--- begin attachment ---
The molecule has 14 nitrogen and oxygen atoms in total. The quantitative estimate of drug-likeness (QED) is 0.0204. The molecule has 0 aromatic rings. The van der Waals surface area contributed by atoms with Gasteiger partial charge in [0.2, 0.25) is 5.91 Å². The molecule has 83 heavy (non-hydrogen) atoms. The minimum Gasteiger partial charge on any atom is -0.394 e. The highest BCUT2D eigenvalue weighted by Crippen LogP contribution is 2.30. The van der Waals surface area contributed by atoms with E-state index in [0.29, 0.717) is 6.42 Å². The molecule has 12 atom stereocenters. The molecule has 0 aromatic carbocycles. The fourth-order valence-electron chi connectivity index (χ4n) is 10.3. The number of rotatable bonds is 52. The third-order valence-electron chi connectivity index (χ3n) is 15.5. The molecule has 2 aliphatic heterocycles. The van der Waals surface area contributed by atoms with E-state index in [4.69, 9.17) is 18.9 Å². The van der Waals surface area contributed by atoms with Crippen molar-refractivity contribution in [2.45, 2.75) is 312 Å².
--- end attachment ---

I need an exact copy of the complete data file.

The molecule has 14 nitrogen and oxygen atoms in total. The quantitative estimate of drug-likeness (QED) is 0.0204. The molecule has 0 aromatic rings. The van der Waals surface area contributed by atoms with Gasteiger partial charge in [0.2, 0.25) is 5.91 Å². The molecule has 83 heavy (non-hydrogen) atoms. The minimum Gasteiger partial charge on any atom is -0.394 e. The highest BCUT2D eigenvalue weighted by Crippen LogP contribution is 2.30. The van der Waals surface area contributed by atoms with E-state index in [0.29, 0.717) is 6.42 Å². The molecule has 12 atom stereocenters. The molecule has 0 aromatic carbocycles. The fourth-order valence-electron chi connectivity index (χ4n) is 10.3. The number of rotatable bonds is 52. The third-order valence-electron chi connectivity index (χ3n) is 15.5. The molecule has 2 aliphatic heterocycles. The van der Waals surface area contributed by atoms with E-state index in [4.69, 9.17) is 18.9 Å². The van der Waals surface area contributed by atoms with Crippen molar-refractivity contribution in [2.45, 2.75) is 312 Å².